Compare any two graphics cards:
GeForce GTX 660 Ti vs Radeon HD 5850
IntroThe GeForce GTX 660 Ti has core speeds of 915 MHz on the GPU, and 1500 MHz on the 2048 MB of GDDR5 memory. It features 1344 SPUs along with 112 Texture Address Units and 24 Rasterization Operator Units.
Compare those specifications to the Radeon HD 5850, which features core clock speeds of 725 MHz on the GPU, and 1000 MHz on the 1024 MB of GDDR5 RAM. It features 1440(288x5) SPUs as well as 72 TAUs and 32 Rasterization Operator Units.
Power Usage and Theoretical Benchmarks
Power Consumption (Max TDP)
As far as performance goes, the GeForce GTX 660 Ti should in theory be a little bit superior to the Radeon HD 5850 in general. (explain)
Texel RateThe GeForce GTX 660 Ti should be much (more or less 96%) better at AF than the Radeon HD 5850. (explain)
Pixel RateThe Radeon HD 5850 should be a bit (more or less 6%) better at full screen anti-aliasing than the GeForce GTX 660 Ti, and will be able to handle higher resolutions better. (explain)
Please note that the above 'benchmarks' are all just theoretical - the results were calculated based on the card's specifications, and real-world performance may (and probably will) vary at least a bit.
Please note that the price comparisons are based on search keywords - sometimes it might show cards with very similar names that are not exactly the same as the one chosen in the comparison. We do try to filter out the wrong results as best we can, though.
Memory Bandwidth: Bandwidth is the maximum amount of data (in units of MB per second) that can be transported across the external memory interface within a second. It is calculated by multiplying the card's bus width by the speed of its memory. If the card has DDR type memory, it must be multiplied by 2 once again. If it uses DDR5, multiply by 4 instead. The higher the memory bandwidth, the better the card will be in general. It especially helps with anti-aliasing, High Dynamic Range and higher screen resolutions.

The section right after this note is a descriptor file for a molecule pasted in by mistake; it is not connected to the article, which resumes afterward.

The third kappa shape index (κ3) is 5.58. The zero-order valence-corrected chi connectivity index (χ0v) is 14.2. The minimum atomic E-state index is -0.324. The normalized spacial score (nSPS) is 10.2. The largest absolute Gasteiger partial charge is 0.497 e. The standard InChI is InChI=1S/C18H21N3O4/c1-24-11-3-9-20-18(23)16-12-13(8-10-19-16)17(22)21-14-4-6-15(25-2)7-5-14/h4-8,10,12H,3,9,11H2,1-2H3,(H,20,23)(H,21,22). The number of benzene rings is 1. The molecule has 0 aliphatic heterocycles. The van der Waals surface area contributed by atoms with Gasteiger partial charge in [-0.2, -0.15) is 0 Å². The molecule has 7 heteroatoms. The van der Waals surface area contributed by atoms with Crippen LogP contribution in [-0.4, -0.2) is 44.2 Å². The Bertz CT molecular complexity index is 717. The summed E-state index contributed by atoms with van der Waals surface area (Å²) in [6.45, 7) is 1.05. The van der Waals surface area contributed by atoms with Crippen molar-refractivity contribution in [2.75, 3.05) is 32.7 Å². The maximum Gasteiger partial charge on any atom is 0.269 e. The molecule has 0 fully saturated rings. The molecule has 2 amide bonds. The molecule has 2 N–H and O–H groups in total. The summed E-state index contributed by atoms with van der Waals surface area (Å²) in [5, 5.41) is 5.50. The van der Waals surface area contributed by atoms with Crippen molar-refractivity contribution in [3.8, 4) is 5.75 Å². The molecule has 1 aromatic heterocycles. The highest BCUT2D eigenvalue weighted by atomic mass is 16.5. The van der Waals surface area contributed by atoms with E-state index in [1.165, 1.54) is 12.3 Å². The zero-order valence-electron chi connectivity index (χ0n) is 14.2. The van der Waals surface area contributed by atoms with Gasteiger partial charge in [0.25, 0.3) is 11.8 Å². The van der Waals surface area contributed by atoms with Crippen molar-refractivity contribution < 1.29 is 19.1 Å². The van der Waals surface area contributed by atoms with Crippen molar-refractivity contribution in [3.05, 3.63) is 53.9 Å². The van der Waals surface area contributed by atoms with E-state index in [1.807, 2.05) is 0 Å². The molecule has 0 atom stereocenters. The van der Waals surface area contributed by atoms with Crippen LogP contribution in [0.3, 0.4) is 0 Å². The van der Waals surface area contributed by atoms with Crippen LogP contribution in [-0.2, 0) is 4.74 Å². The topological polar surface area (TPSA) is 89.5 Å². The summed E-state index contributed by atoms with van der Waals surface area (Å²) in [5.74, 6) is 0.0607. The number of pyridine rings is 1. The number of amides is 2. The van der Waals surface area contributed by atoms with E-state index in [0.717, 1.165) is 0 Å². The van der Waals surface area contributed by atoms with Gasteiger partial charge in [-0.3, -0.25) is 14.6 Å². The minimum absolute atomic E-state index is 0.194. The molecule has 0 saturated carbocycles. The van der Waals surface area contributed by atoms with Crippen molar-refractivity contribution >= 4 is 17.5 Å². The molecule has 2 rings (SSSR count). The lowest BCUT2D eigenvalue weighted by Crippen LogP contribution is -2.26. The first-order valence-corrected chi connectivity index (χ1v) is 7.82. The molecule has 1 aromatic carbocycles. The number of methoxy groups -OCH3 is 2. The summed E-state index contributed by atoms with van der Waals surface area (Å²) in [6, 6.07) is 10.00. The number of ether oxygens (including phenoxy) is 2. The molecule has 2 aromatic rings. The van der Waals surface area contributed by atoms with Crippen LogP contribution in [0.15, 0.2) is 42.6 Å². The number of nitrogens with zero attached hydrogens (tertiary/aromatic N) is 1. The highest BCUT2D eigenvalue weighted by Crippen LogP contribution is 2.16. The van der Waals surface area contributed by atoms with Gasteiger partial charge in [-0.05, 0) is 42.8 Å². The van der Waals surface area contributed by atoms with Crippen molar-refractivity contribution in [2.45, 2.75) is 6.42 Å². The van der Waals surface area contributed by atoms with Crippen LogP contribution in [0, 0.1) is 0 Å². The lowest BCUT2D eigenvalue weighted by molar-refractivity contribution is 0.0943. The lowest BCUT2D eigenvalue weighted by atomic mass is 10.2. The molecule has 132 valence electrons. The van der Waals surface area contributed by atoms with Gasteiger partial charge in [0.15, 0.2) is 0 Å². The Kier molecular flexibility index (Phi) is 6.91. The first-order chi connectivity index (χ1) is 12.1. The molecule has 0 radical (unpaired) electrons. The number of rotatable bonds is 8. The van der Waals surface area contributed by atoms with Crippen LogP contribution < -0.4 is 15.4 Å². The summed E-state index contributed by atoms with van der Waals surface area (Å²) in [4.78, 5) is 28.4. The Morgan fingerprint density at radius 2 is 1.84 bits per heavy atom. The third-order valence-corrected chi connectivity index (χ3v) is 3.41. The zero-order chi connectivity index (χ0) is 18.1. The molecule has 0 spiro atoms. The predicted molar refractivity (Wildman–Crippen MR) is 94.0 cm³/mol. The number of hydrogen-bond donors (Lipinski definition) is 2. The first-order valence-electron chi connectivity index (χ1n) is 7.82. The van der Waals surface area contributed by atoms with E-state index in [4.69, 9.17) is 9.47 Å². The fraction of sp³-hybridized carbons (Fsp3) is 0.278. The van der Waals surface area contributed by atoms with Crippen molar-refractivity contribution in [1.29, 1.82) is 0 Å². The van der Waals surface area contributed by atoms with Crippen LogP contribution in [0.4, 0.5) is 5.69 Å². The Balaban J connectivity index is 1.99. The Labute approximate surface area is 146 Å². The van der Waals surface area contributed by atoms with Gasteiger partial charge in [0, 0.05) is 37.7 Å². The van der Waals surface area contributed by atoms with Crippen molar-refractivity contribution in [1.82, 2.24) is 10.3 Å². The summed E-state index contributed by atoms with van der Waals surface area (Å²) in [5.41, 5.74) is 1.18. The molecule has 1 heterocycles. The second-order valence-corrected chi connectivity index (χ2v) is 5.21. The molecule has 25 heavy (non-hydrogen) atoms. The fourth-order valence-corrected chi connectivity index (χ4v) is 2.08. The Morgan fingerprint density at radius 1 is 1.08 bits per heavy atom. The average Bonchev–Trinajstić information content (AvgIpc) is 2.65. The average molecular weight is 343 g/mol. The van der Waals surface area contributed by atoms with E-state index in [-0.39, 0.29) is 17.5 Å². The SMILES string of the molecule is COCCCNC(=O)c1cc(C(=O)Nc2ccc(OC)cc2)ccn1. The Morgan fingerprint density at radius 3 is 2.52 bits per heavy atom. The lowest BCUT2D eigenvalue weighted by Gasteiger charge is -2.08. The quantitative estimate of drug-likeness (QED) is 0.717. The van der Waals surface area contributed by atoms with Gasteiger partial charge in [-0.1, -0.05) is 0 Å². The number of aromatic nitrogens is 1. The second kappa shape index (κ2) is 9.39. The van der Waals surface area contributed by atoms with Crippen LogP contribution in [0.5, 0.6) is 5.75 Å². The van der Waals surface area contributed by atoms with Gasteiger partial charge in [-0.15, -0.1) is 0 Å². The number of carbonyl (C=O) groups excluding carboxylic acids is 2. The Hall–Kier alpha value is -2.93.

Texel Rate: Texel rate is the maximum number of texture map elements (texels) that are applied per second. This figure is worked out by multiplying the total texture units of the card by the core clock speed of the chip. The higher this number, the better the video card will be at texture filtering (anisotropic filtering - AF). It is measured in millions of texels applied per second.
Pixel Rate: Pixel rate is the maximum amount of pixels that the graphics card could possibly record to its local memory per second - measured in millions of pixels per second. Pixel rate is calculated by multiplying the number of colour ROPs by the the core speed of the card. ROPs (Raster Operations Pipelines - aka Render Output Units) are responsible for drawing the pixels (image) on the screen. The actual pixel fill rate is also dependant on many other factors, most notably the memory bandwidth - the lower the bandwidth is, the lower the ability to reach the maximum fill rate.